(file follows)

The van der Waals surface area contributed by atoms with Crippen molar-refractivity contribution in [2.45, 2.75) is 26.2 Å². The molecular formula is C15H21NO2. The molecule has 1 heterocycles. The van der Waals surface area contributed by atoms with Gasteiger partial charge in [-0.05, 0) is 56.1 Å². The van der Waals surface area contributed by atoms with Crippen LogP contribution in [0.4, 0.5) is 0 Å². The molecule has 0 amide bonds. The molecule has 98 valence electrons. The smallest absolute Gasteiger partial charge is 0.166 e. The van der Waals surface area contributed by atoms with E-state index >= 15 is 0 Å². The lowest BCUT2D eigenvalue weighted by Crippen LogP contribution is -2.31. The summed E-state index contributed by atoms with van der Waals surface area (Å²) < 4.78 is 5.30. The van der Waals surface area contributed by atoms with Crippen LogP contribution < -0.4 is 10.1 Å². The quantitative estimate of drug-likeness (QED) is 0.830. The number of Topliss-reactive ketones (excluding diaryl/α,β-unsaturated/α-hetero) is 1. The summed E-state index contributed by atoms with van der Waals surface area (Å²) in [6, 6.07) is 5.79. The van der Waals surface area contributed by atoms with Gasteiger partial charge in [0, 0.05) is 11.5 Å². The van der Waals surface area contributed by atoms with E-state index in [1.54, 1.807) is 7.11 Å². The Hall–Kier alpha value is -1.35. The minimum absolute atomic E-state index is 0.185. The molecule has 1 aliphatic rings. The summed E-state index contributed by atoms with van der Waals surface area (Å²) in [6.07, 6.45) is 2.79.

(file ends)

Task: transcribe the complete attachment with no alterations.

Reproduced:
The van der Waals surface area contributed by atoms with Crippen molar-refractivity contribution in [2.45, 2.75) is 26.2 Å². The molecular formula is C15H21NO2. The molecule has 1 heterocycles. The van der Waals surface area contributed by atoms with Gasteiger partial charge in [-0.05, 0) is 56.1 Å². The van der Waals surface area contributed by atoms with Crippen LogP contribution in [0.4, 0.5) is 0 Å². The molecule has 0 amide bonds. The molecule has 98 valence electrons. The smallest absolute Gasteiger partial charge is 0.166 e. The van der Waals surface area contributed by atoms with E-state index >= 15 is 0 Å². The lowest BCUT2D eigenvalue weighted by Crippen LogP contribution is -2.31. The summed E-state index contributed by atoms with van der Waals surface area (Å²) < 4.78 is 5.30. The van der Waals surface area contributed by atoms with Crippen LogP contribution < -0.4 is 10.1 Å². The quantitative estimate of drug-likeness (QED) is 0.830. The number of Topliss-reactive ketones (excluding diaryl/α,β-unsaturated/α-hetero) is 1. The summed E-state index contributed by atoms with van der Waals surface area (Å²) in [6, 6.07) is 5.79. The van der Waals surface area contributed by atoms with Gasteiger partial charge in [0, 0.05) is 11.5 Å². The van der Waals surface area contributed by atoms with E-state index in [1.54, 1.807) is 7.11 Å². The Hall–Kier alpha value is -1.35. The minimum absolute atomic E-state index is 0.185. The molecule has 1 aliphatic rings. The summed E-state index contributed by atoms with van der Waals surface area (Å²) in [6.07, 6.45) is 2.79.